Lebanon vote delayed again

Parliamentary session to elect president postponed again despite Arab mediation.

    Amr Moussa, left, the Arab League secretary-general, is trying to resolve the political stalemate [AFP]


    Arab League
     
    Amr Moussa, the chief of the Arab League, has been in Beirut to end the political deadlock between the Western-backed ruling majority and the opposition, backed by Syria and Iran.
     
    "The Arab initiative has not hit a wall. Rather, perhaps it has reached a closed door that can be opened," said Moussa.
     
    The Arab plan calls for General Michel Suleiman, the army chief, to be elected as president, the formation of a national unity government in which no one party has veto power, and the adoption of a new electoral law.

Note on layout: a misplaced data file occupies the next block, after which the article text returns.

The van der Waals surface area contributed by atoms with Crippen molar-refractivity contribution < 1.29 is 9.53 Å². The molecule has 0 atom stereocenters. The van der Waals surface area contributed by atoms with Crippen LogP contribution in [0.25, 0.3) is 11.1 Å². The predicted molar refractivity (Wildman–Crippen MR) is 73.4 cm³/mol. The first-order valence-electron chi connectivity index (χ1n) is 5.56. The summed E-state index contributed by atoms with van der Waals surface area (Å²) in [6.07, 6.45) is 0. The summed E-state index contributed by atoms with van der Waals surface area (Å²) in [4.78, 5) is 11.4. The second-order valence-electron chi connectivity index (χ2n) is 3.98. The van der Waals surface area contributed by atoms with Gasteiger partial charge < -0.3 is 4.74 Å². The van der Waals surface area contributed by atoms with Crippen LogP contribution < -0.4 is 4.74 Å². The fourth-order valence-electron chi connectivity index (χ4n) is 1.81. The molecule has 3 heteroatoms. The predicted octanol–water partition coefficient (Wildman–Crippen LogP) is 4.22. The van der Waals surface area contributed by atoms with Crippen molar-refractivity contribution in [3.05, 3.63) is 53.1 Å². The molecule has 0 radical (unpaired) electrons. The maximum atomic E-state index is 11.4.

Rival Lebanese leaders have agreed on Suleiman as the candidate to fill the presidency but are at odds over the make up of the government. 
     
    The ruling majority has accepted the bid but the Hezbollah-led opposition is demanding it be granted a third of the seats in a new government so the opposition can have veto power.
     
    The political deadlock is the worst crisis in Lebanon since its 1975-1990 civil war.

    SOURCE: Agencies


    YOU MIGHT ALSO LIKE

    Survivor stories from Super Typhoon Haiyan

    Survivor stories from Super Typhoon Haiyan

    The Philippines’ Typhoon Haiyan was the strongest storm ever to make landfall. Five years on, we revisit this story.

    How Moscow lost Riyadh in 1938

    How Moscow lost Riyadh in 1938

    Russian-Saudi relations could be very different today, if Stalin hadn't killed the Soviet ambassador to Saudi Arabia.

    Thou Shalt Not Kill: Israel's Hilltop Youth

    Thou Shalt Not Kill: Israel's Hilltop Youth

    Meet the hardline group willing to do anything, including going against their government, to claim land for Israel.